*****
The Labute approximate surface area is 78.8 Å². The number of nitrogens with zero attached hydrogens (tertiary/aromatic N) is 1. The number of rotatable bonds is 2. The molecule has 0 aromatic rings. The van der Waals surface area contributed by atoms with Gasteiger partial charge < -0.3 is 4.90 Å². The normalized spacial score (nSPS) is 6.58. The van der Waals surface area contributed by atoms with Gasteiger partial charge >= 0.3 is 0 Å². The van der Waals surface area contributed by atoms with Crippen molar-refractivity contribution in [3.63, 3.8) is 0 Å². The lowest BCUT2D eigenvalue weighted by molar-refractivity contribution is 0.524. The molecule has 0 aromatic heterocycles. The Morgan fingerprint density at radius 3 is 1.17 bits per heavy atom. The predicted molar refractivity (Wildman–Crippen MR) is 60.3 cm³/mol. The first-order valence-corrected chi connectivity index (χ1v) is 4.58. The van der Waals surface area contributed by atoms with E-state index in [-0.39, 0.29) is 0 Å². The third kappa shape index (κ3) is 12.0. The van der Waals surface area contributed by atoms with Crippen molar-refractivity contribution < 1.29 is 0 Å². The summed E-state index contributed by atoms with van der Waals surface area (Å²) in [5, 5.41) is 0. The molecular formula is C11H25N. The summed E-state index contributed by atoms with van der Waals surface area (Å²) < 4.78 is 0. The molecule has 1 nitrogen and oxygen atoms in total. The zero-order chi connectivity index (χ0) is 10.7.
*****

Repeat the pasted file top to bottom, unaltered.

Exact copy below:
The Labute approximate surface area is 78.8 Å². The number of nitrogens with zero attached hydrogens (tertiary/aromatic N) is 1. The number of rotatable bonds is 2. The molecule has 0 aromatic rings. The van der Waals surface area contributed by atoms with Gasteiger partial charge < -0.3 is 4.90 Å². The normalized spacial score (nSPS) is 6.58. The van der Waals surface area contributed by atoms with Gasteiger partial charge >= 0.3 is 0 Å². The van der Waals surface area contributed by atoms with Crippen molar-refractivity contribution in [3.63, 3.8) is 0 Å². The lowest BCUT2D eigenvalue weighted by molar-refractivity contribution is 0.524. The molecule has 0 aromatic heterocycles. The Morgan fingerprint density at radius 3 is 1.17 bits per heavy atom. The predicted molar refractivity (Wildman–Crippen MR) is 60.3 cm³/mol. The first-order valence-corrected chi connectivity index (χ1v) is 4.58. The van der Waals surface area contributed by atoms with E-state index in [-0.39, 0.29) is 0 Å². The third kappa shape index (κ3) is 12.0. The van der Waals surface area contributed by atoms with Crippen molar-refractivity contribution < 1.29 is 0 Å². The summed E-state index contributed by atoms with van der Waals surface area (Å²) in [5, 5.41) is 0. The molecular formula is C11H25N. The summed E-state index contributed by atoms with van der Waals surface area (Å²) < 4.78 is 0. The molecule has 1 nitrogen and oxygen atoms in total. The zero-order chi connectivity index (χ0) is 10.7.